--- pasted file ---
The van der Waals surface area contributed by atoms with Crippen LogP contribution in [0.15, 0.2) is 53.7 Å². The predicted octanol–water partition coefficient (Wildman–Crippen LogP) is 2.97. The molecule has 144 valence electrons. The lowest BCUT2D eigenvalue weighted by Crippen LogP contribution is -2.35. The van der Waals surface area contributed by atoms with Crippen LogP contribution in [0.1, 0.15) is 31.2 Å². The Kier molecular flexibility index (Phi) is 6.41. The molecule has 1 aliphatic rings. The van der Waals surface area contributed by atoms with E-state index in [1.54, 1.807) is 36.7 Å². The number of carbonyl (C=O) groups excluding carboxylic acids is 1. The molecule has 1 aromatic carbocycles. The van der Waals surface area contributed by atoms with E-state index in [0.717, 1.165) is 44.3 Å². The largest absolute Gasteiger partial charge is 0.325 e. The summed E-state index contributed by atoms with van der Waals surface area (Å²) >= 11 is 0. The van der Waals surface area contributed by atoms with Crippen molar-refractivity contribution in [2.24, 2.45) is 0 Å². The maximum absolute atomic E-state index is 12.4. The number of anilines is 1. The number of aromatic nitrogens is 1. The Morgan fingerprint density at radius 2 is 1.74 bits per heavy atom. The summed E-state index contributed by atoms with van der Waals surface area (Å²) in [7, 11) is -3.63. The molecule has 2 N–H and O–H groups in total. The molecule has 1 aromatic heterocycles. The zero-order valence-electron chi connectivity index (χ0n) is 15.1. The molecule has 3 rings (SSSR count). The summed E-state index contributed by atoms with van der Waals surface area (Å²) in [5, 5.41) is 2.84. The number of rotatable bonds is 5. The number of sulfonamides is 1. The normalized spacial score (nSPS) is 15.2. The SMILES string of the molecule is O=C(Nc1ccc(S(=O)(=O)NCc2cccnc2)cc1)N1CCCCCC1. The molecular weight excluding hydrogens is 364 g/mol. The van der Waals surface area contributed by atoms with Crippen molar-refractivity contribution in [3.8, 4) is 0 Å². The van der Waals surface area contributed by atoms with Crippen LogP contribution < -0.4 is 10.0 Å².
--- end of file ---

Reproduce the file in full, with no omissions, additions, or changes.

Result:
The van der Waals surface area contributed by atoms with Crippen LogP contribution in [0.15, 0.2) is 53.7 Å². The predicted octanol–water partition coefficient (Wildman–Crippen LogP) is 2.97. The molecule has 144 valence electrons. The lowest BCUT2D eigenvalue weighted by Crippen LogP contribution is -2.35. The van der Waals surface area contributed by atoms with Crippen LogP contribution in [0.1, 0.15) is 31.2 Å². The Kier molecular flexibility index (Phi) is 6.41. The molecule has 1 aliphatic rings. The van der Waals surface area contributed by atoms with E-state index in [1.54, 1.807) is 36.7 Å². The number of carbonyl (C=O) groups excluding carboxylic acids is 1. The molecule has 1 aromatic carbocycles. The van der Waals surface area contributed by atoms with E-state index in [0.717, 1.165) is 44.3 Å². The largest absolute Gasteiger partial charge is 0.325 e. The summed E-state index contributed by atoms with van der Waals surface area (Å²) >= 11 is 0. The van der Waals surface area contributed by atoms with Crippen molar-refractivity contribution in [2.24, 2.45) is 0 Å². The maximum absolute atomic E-state index is 12.4. The number of anilines is 1. The number of aromatic nitrogens is 1. The Morgan fingerprint density at radius 2 is 1.74 bits per heavy atom. The summed E-state index contributed by atoms with van der Waals surface area (Å²) in [7, 11) is -3.63. The molecule has 2 N–H and O–H groups in total. The molecule has 1 aromatic heterocycles. The zero-order valence-electron chi connectivity index (χ0n) is 15.1. The molecule has 3 rings (SSSR count). The summed E-state index contributed by atoms with van der Waals surface area (Å²) in [5, 5.41) is 2.84. The number of rotatable bonds is 5. The number of sulfonamides is 1. The normalized spacial score (nSPS) is 15.2. The SMILES string of the molecule is O=C(Nc1ccc(S(=O)(=O)NCc2cccnc2)cc1)N1CCCCCC1. The molecular weight excluding hydrogens is 364 g/mol. The van der Waals surface area contributed by atoms with Crippen molar-refractivity contribution in [3.8, 4) is 0 Å². The van der Waals surface area contributed by atoms with Crippen LogP contribution < -0.4 is 10.0 Å².